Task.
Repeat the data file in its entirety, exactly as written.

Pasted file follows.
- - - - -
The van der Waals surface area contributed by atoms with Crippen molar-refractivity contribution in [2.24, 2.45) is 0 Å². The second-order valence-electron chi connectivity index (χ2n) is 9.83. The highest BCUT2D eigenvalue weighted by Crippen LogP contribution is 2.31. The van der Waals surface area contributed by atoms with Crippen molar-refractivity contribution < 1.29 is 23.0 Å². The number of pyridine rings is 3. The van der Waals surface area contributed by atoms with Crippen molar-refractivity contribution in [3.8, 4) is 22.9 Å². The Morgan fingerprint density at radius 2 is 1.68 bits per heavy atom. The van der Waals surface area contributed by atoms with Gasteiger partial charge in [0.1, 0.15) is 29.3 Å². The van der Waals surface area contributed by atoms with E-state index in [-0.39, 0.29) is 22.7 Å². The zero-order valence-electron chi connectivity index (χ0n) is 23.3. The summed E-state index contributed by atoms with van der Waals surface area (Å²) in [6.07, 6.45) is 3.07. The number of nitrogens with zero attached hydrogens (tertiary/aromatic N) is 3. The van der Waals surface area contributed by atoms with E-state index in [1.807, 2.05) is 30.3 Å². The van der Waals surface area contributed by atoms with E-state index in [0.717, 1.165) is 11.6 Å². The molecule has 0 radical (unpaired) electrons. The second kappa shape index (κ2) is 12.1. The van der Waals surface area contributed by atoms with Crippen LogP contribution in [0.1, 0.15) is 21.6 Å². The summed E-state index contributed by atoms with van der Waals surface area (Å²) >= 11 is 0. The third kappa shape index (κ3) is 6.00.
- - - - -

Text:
The van der Waals surface area contributed by atoms with Crippen molar-refractivity contribution in [2.24, 2.45) is 0 Å². The second-order valence-electron chi connectivity index (χ2n) is 9.83. The highest BCUT2D eigenvalue weighted by Crippen LogP contribution is 2.31. The van der Waals surface area contributed by atoms with Crippen molar-refractivity contribution < 1.29 is 23.0 Å². The number of pyridine rings is 3. The van der Waals surface area contributed by atoms with Crippen molar-refractivity contribution in [3.8, 4) is 22.9 Å². The Morgan fingerprint density at radius 2 is 1.68 bits per heavy atom. The van der Waals surface area contributed by atoms with Gasteiger partial charge in [0.1, 0.15) is 29.3 Å². The van der Waals surface area contributed by atoms with E-state index in [-0.39, 0.29) is 22.7 Å². The zero-order valence-electron chi connectivity index (χ0n) is 23.3. The summed E-state index contributed by atoms with van der Waals surface area (Å²) in [6.07, 6.45) is 3.07. The number of nitrogens with zero attached hydrogens (tertiary/aromatic N) is 3. The van der Waals surface area contributed by atoms with E-state index in [1.807, 2.05) is 30.3 Å². The van der Waals surface area contributed by atoms with E-state index in [0.717, 1.165) is 11.6 Å². The molecule has 0 radical (unpaired) electrons. The second kappa shape index (κ2) is 12.1. The van der Waals surface area contributed by atoms with Crippen LogP contribution in [0.1, 0.15) is 21.6 Å². The summed E-state index contributed by atoms with van der Waals surface area (Å²) >= 11 is 0. The third kappa shape index (κ3) is 6.00.